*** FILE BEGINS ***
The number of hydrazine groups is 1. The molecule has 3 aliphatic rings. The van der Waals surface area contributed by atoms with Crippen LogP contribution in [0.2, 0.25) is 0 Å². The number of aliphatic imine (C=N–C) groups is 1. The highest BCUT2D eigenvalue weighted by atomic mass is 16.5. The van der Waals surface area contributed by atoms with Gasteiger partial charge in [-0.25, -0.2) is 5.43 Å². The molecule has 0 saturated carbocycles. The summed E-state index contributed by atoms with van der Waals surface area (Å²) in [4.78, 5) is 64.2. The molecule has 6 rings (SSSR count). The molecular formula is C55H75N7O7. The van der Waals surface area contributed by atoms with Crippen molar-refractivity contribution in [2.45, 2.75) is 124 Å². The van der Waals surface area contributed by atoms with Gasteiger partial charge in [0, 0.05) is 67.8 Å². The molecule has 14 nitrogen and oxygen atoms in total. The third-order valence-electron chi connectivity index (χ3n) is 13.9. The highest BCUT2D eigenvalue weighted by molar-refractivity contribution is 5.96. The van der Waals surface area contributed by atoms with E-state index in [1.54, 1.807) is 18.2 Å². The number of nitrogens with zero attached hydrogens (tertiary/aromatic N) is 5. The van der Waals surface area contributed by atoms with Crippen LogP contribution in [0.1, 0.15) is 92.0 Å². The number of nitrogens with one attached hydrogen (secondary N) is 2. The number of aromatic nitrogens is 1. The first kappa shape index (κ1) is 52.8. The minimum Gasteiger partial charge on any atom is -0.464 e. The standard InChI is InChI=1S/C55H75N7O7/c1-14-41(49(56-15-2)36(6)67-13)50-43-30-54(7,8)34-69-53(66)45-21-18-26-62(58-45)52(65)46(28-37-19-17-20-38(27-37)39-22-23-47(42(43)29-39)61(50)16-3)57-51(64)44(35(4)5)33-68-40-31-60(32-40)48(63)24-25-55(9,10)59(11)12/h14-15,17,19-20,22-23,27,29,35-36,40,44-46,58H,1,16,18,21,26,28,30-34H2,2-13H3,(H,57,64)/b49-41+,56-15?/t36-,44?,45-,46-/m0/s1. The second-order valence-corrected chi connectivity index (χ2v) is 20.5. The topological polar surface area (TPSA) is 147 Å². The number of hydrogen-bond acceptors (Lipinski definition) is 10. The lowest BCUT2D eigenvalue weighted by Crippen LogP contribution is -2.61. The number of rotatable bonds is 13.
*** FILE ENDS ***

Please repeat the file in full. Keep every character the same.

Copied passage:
The number of hydrazine groups is 1. The molecule has 3 aliphatic rings. The van der Waals surface area contributed by atoms with Crippen LogP contribution in [0.2, 0.25) is 0 Å². The number of aliphatic imine (C=N–C) groups is 1. The highest BCUT2D eigenvalue weighted by atomic mass is 16.5. The van der Waals surface area contributed by atoms with Gasteiger partial charge in [-0.25, -0.2) is 5.43 Å². The molecule has 0 saturated carbocycles. The summed E-state index contributed by atoms with van der Waals surface area (Å²) in [4.78, 5) is 64.2. The molecule has 6 rings (SSSR count). The molecular formula is C55H75N7O7. The van der Waals surface area contributed by atoms with Crippen molar-refractivity contribution in [2.45, 2.75) is 124 Å². The van der Waals surface area contributed by atoms with Gasteiger partial charge in [0, 0.05) is 67.8 Å². The molecule has 14 nitrogen and oxygen atoms in total. The third-order valence-electron chi connectivity index (χ3n) is 13.9. The highest BCUT2D eigenvalue weighted by molar-refractivity contribution is 5.96. The van der Waals surface area contributed by atoms with E-state index in [1.54, 1.807) is 18.2 Å². The number of nitrogens with zero attached hydrogens (tertiary/aromatic N) is 5. The van der Waals surface area contributed by atoms with Crippen LogP contribution in [0.1, 0.15) is 92.0 Å². The number of nitrogens with one attached hydrogen (secondary N) is 2. The number of aromatic nitrogens is 1. The first kappa shape index (κ1) is 52.8. The minimum Gasteiger partial charge on any atom is -0.464 e. The standard InChI is InChI=1S/C55H75N7O7/c1-14-41(49(56-15-2)36(6)67-13)50-43-30-54(7,8)34-69-53(66)45-21-18-26-62(58-45)52(65)46(28-37-19-17-20-38(27-37)39-22-23-47(42(43)29-39)61(50)16-3)57-51(64)44(35(4)5)33-68-40-31-60(32-40)48(63)24-25-55(9,10)59(11)12/h14-15,17,19-20,22-23,27,29,35-36,40,44-46,58H,1,16,18,21,26,28,30-34H2,2-13H3,(H,57,64)/b49-41+,56-15?/t36-,44?,45-,46-/m0/s1. The second-order valence-corrected chi connectivity index (χ2v) is 20.5. The topological polar surface area (TPSA) is 147 Å². The number of hydrogen-bond acceptors (Lipinski definition) is 10. The lowest BCUT2D eigenvalue weighted by Crippen LogP contribution is -2.61. The number of rotatable bonds is 13.